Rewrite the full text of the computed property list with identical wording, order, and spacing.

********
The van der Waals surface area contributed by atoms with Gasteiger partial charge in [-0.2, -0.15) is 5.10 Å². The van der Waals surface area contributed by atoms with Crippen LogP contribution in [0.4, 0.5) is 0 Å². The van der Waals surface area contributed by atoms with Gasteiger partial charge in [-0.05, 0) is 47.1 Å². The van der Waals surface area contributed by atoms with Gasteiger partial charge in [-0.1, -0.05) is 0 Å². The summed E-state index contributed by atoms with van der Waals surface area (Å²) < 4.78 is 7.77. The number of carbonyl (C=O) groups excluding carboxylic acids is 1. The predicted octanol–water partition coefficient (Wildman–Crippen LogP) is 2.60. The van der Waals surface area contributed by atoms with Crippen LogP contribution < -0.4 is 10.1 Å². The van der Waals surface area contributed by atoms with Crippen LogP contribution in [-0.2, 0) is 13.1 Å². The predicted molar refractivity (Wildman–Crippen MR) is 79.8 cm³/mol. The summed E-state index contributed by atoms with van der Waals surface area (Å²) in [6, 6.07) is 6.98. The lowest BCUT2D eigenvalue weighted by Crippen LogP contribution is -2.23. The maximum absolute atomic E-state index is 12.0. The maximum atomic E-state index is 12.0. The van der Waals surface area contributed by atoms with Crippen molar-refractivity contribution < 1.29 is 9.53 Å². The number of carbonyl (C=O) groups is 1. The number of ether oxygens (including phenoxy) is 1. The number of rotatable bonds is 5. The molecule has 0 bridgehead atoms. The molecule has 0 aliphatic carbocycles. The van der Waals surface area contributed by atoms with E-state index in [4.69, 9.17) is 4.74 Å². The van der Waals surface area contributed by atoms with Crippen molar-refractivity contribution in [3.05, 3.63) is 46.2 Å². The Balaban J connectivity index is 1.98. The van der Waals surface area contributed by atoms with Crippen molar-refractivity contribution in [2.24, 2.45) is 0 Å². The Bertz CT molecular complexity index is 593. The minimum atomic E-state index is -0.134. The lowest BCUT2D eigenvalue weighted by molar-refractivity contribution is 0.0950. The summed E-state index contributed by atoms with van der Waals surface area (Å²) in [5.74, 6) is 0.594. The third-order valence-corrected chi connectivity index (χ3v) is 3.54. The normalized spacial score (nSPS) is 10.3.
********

The van der Waals surface area contributed by atoms with Gasteiger partial charge in [-0.2, -0.15) is 5.10 Å². The van der Waals surface area contributed by atoms with Crippen LogP contribution in [0.4, 0.5) is 0 Å². The van der Waals surface area contributed by atoms with Gasteiger partial charge in [-0.05, 0) is 47.1 Å². The van der Waals surface area contributed by atoms with Gasteiger partial charge in [-0.1, -0.05) is 0 Å². The summed E-state index contributed by atoms with van der Waals surface area (Å²) < 4.78 is 7.77. The number of carbonyl (C=O) groups excluding carboxylic acids is 1. The predicted octanol–water partition coefficient (Wildman–Crippen LogP) is 2.60. The van der Waals surface area contributed by atoms with Crippen LogP contribution < -0.4 is 10.1 Å². The van der Waals surface area contributed by atoms with Crippen LogP contribution in [-0.2, 0) is 13.1 Å². The predicted molar refractivity (Wildman–Crippen MR) is 79.8 cm³/mol. The summed E-state index contributed by atoms with van der Waals surface area (Å²) in [6, 6.07) is 6.98. The lowest BCUT2D eigenvalue weighted by Crippen LogP contribution is -2.23. The maximum absolute atomic E-state index is 12.0. The maximum atomic E-state index is 12.0. The van der Waals surface area contributed by atoms with Crippen molar-refractivity contribution < 1.29 is 9.53 Å². The number of carbonyl (C=O) groups is 1. The number of ether oxygens (including phenoxy) is 1. The number of rotatable bonds is 5. The molecule has 0 bridgehead atoms. The molecule has 0 aliphatic carbocycles. The van der Waals surface area contributed by atoms with E-state index in [4.69, 9.17) is 4.74 Å². The van der Waals surface area contributed by atoms with Crippen molar-refractivity contribution in [3.05, 3.63) is 46.2 Å². The Balaban J connectivity index is 1.98. The van der Waals surface area contributed by atoms with Crippen molar-refractivity contribution in [2.24, 2.45) is 0 Å². The Bertz CT molecular complexity index is 593. The minimum atomic E-state index is -0.134. The lowest BCUT2D eigenvalue weighted by molar-refractivity contribution is 0.0950. The summed E-state index contributed by atoms with van der Waals surface area (Å²) in [5.74, 6) is 0.594. The third-order valence-corrected chi connectivity index (χ3v) is 3.54. The normalized spacial score (nSPS) is 10.3.